Happy suburbia peels back to reveal something much more sinister at play.

Beau just wants to get to his Mother's funeral. He's managed to let her down one more time in her death.

Soon Beau is running through the surrounding woods to escape yet another disaster. Screen to black and on to another chapter.

He almost immediately falls in with a theatre troupe that lives in the woods. Hailey Squires plays Penelope, a kind, soft spoken and very pregnant young woman who introduces Beau to the theatre commune.

At this point, the film grinds to a crawl, with Penelope narrating an incredibly long passage about Beau's life to date, replete with animated characters, a soft music score and enough detail to put anyone to sleep. The only other person in the theatre with me started snoring loudly halfway through this interminable passage. Who could blame him. It's nonsensical and almost intentionally boring.

My mind started wandering at this point. What am I watching? Is Aster basically just vomiting his internal life monologue on his relationship with his mother, social expectations, wealth, personal responsibility and sex against the page to see what sticks?

Answers confound. I looked at my watch and realized I was only 90 minutes into the 180 minute running time. Is this a movie or an endurance test?

In the middle of a play by the forest thespians, Beau has a family reunion with his children, even though he's never had sex in his life. He's convinced that he'll die if he gets laid. Something to do with often mentioned and sometimes barely glimpsed giant testicles.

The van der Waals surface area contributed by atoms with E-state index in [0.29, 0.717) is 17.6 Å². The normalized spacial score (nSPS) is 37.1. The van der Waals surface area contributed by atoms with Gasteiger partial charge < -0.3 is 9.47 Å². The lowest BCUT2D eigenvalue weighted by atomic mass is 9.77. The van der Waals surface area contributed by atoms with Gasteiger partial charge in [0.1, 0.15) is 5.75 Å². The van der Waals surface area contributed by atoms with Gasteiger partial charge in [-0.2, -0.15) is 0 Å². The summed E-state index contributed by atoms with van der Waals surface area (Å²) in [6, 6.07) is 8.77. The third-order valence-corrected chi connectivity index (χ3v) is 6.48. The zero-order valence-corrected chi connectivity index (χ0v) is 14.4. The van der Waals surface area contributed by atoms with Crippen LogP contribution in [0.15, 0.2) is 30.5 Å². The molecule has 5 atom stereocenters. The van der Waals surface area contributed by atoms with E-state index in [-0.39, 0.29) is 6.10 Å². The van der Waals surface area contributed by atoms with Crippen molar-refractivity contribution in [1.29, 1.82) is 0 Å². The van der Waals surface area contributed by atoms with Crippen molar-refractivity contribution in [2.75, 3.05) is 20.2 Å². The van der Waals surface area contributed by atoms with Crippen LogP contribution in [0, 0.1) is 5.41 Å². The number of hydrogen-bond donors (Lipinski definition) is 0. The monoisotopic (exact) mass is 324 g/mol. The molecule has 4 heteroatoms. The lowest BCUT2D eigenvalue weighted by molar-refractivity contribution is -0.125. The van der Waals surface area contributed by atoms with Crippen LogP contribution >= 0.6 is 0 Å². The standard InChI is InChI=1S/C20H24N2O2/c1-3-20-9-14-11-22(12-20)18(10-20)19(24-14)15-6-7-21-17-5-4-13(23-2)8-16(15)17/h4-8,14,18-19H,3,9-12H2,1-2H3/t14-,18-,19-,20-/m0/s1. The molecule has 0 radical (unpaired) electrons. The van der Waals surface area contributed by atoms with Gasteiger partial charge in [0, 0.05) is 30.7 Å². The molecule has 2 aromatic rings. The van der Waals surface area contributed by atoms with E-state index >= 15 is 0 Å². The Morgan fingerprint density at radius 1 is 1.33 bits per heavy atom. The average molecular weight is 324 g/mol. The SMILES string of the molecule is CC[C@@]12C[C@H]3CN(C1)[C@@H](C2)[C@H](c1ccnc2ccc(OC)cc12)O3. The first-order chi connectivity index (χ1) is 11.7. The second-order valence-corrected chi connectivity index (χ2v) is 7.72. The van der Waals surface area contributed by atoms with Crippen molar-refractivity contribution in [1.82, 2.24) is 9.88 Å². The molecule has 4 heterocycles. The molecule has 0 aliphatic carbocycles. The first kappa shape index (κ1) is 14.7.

I think Aster had huge balls to ask for $35 million to make this movie, but I digress...

Soon there's a lot of gunfire, as if a much more interesting film suddenly invaded the forest like that pirate ship in Monty Python's "The Meaning of Life".

Screen goes black and now Beau is finally in a car, getting close to the palatial home of his successful Mother, Mona.

He arrives just as "Steve's Shivas" is taking down all the chairs and food from her service. The home is empty except for an open casket proudly showing off the headless corpse of his Mom.

Beau sits around in the dark, empty house until the unrequited love of his life arrives. Parker Posey is excellent as Elaine, who we last saw in flashbacks from an ill fated cruise.

What happens next and for the last 40 minutes of the film is really inexplicable.

It features the terrific stage actress Patti Lupone in an Oscar worthy performance as Beau's Mother. She's a force. Attic's are climbed into. A giant, Jabba the Hut-like 10 foot tall penis creature manages to snarl and scream, and people die.